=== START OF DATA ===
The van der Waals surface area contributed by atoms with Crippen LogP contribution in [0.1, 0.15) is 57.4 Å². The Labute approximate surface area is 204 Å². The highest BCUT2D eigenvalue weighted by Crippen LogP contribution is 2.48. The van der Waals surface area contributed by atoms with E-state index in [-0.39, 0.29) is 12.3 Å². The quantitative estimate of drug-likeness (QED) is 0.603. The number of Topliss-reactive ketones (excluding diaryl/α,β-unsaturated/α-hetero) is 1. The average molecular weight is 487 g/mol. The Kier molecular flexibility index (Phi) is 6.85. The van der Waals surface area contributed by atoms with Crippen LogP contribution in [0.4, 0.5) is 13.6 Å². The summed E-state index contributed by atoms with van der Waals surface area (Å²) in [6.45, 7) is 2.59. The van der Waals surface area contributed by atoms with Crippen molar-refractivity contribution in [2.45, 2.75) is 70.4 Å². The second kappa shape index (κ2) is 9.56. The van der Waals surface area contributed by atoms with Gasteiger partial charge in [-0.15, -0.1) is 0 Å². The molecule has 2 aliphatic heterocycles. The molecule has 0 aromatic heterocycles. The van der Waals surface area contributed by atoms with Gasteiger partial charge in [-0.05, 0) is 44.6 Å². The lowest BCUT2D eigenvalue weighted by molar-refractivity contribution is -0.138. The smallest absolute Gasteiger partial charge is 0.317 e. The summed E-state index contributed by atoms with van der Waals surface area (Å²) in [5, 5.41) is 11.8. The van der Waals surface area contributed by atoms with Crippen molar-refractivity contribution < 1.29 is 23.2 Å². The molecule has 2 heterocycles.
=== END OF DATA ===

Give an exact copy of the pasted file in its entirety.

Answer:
The van der Waals surface area contributed by atoms with Crippen LogP contribution in [0.1, 0.15) is 57.4 Å². The Labute approximate surface area is 204 Å². The highest BCUT2D eigenvalue weighted by Crippen LogP contribution is 2.48. The van der Waals surface area contributed by atoms with E-state index in [-0.39, 0.29) is 12.3 Å². The quantitative estimate of drug-likeness (QED) is 0.603. The number of Topliss-reactive ketones (excluding diaryl/α,β-unsaturated/α-hetero) is 1. The average molecular weight is 487 g/mol. The Kier molecular flexibility index (Phi) is 6.85. The van der Waals surface area contributed by atoms with Crippen LogP contribution in [0.4, 0.5) is 13.6 Å². The summed E-state index contributed by atoms with van der Waals surface area (Å²) in [6.45, 7) is 2.59. The van der Waals surface area contributed by atoms with Crippen molar-refractivity contribution in [2.45, 2.75) is 70.4 Å². The second kappa shape index (κ2) is 9.56. The van der Waals surface area contributed by atoms with Gasteiger partial charge in [-0.15, -0.1) is 0 Å². The molecule has 2 aliphatic heterocycles. The molecule has 0 aromatic heterocycles. The van der Waals surface area contributed by atoms with Gasteiger partial charge in [-0.05, 0) is 44.6 Å². The lowest BCUT2D eigenvalue weighted by molar-refractivity contribution is -0.138. The smallest absolute Gasteiger partial charge is 0.317 e. The summed E-state index contributed by atoms with van der Waals surface area (Å²) in [5, 5.41) is 11.8. The van der Waals surface area contributed by atoms with Crippen molar-refractivity contribution < 1.29 is 23.2 Å². The molecule has 2 heterocycles.